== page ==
Gary Wessel is a Professor in the Department of Molecular Biology, Cell Biology and Biochemistry. His research interest is the egg. His lab examines the molecular biology of oogenesis, fertilization, and the specification of primordial germ cells during early development, including conserved mechanisms found in mice, starfish, and especially in sea urchins. He is also a Senior Scientist at Brown’s Marine Biological Laboratory. He received his bachelor’s in Biology and Environmental Sciences from University of Virginia, Charlottesville, VA and his Ph.D. in Anatomy from Duke University prior to his work as an NIH Postdoctoral Fellow at the University of Texas M.D. Anderson Cancer Center in Houston, TX. He has been a valuable Faculty Advisor for TTH at Brown since 2005.
Andrea Megela Simmons is a Professor of Psychology & Neuroscience. Her research program investigates the development and regeneration of auditory and vestibular systems in amphibians, on behavioral, neurophysiological, and molecular levels. Dr. Simmons received a PhD in Psychology from Harvard University and pursued postdoctoral research in Neurobiology at Cornell University. She has been at Brown since 1982 and has been a faculty advisor to TTH at Brown since 2005.
Dorian Liepmann is Professor of Bioengineering and Mechanical Engineering. Dr. Liepmann’s research interests include BioMEMS, microfluid dynamics, experimental biofluid dynamics, hemodynamics associated with valvular heart disease and other cardiac and arterial flows.Dr. Liepmann holds a bachelor degree in Chemistry from Occidental College, a bachelor’s and master’s degree in Chemical Engineering from California Institute of Technology, and a Ph.D. in Applied Mechanics from University of California, San Diego. Joined the UC Berkeley Faculty in 1992 and has been a TTH at Berkeley advisor since 2008.
Sheila Jasanoff is Professor of Science and Public Policy at Harvard University’s John F. Kennedy School of Government. She also has a joint appointment with the Harvard School of Public Health and is affiliated with the Department of the History of Science. Jasanoff’s longstanding research interests center on the interactions of law, science, and politics in democratic societies. Specific areas of work include science and the courts; environmental regulation and risk management; comparative public policy; social studies of science and technology; and science and technology policy. She has published more than 60 articles and book chapters on these topics and has authored or edited several books, including Controlling Chemicals: The Politics of Regulation in Europe and the United States (1985; with R. Brickman and T. Ilgen), Risk Management and Political Culture (1985), The Fifth Branch: Science Advisers as Policymakers (1990), Learning from Disaster: Risk Management After Bhopal (edited; 1994). Jasanoff is a co-editor of the Handbook of Science and Technology Studies (1995). Her book Science at the Bar: Law, Science and Technology in America (1995) received the Don K. Price award of the American Political Science Association, Section on Science, Technology, and Environmental Politics, for the best book on science and politics (1998). Jasanoff was Professor of Science Policy and Law and founding chair of the Department of Science and Technology Studies at Cornell University. She has held visiting professorships at Yale University (1990-91), Boston University School of Law (1993), Harvard University (1995), and Kyoto University (1999). She has been a Visiting Scholar at Wolfson College and the Centre for Socio-Legal Studies, Oxford University (1996, 1986). In 1996, she was a Resident Scholar at the Rockefeller Foundation’s Bellagio Study and Conference Center. She is a Fellow of the American Association for the Advancement of Science and recipient (1992) of the Distinguished Achievement Award of the Society for Risk Analysis.Jasanoff holds an A.B. in Mathematics from Harvard College (1964), an M.A. in Linguistics from the University of Bonn, Germany (1966), a Ph.D. in Linguistics from Harvard University (1973), and a J.D. from Harvard Law School (1976). From 1976 to 1978 she was an associate with Bracken, Selig and Baram, an environmental law firm in Boston.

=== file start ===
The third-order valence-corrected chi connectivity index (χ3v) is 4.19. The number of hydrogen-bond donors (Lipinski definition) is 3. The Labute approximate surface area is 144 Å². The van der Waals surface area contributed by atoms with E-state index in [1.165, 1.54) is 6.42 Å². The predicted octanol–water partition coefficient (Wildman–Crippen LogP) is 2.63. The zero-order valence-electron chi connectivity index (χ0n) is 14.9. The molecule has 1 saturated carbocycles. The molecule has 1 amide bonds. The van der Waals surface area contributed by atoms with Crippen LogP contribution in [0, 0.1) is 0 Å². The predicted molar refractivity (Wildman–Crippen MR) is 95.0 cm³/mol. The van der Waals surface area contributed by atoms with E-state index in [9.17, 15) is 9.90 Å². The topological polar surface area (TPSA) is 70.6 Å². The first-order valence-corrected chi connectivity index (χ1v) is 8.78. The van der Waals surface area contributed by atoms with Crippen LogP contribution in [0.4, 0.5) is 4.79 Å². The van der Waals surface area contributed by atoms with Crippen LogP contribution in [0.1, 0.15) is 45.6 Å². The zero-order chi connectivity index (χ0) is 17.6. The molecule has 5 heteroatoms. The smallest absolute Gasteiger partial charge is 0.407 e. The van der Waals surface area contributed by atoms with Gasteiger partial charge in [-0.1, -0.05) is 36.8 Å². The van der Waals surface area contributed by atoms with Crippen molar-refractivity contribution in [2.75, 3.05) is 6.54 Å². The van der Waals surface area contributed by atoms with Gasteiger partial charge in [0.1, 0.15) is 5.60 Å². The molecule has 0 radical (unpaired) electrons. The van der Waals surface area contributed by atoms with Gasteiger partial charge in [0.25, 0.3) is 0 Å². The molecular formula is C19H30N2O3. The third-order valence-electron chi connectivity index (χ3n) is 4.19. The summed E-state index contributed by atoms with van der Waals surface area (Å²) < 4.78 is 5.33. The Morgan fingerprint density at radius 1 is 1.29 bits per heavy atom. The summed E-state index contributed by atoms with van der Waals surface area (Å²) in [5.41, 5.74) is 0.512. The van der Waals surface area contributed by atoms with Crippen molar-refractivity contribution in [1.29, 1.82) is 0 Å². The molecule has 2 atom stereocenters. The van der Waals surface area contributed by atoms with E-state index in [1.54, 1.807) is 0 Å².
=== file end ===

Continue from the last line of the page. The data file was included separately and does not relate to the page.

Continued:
Arthur Kleinman is the Esther and Sidney Rabb Professor of Anthropology, Department of Anthropology, Faculty of Arts and Sciences, Harvard University. He was Chair of that Department from 2004-2007; from 1991 to 2000 he chaired Harvard Medical School’s Department of Social Medicine and from 1993-2002 he held the Maude and Lillian Presley Professorship at Harvard Medical School. He continues to be Professor of Social Medicine and Psychiatry at HMS. He is presently Victor and William Fung Director of Harvard University’s Asia Center. Dr. Kleinman is one of the world’s leading medical anthropologists and a major figure in cultural psychiatry, global health, and social medicine. Dr. Kleinman has conducted research in Chinese society on depression, somatization, epilepsy, schizophrenia and suicide, and other forms of violence. Kleinman is the author of 6 books, editor or co-editor of 30 volumes and special issues of journals, and is author of more than 220 research and review articles and chapters. His chief publications are Patients and Healers in the Context of Culture; Social Origins of Distress and Disease: Neurasthenia, Depression and Pain in Modern China; The Illness Narratives; Rethinking Psychiatry; Culture and Depression (co-editor); Social Suffering (co-editor); and his most recent book, What Really Matters. Arthur Kleinman is a member of the Institute of Medicine at the National Academy of Science; and the American Academy of Arts and Sciences.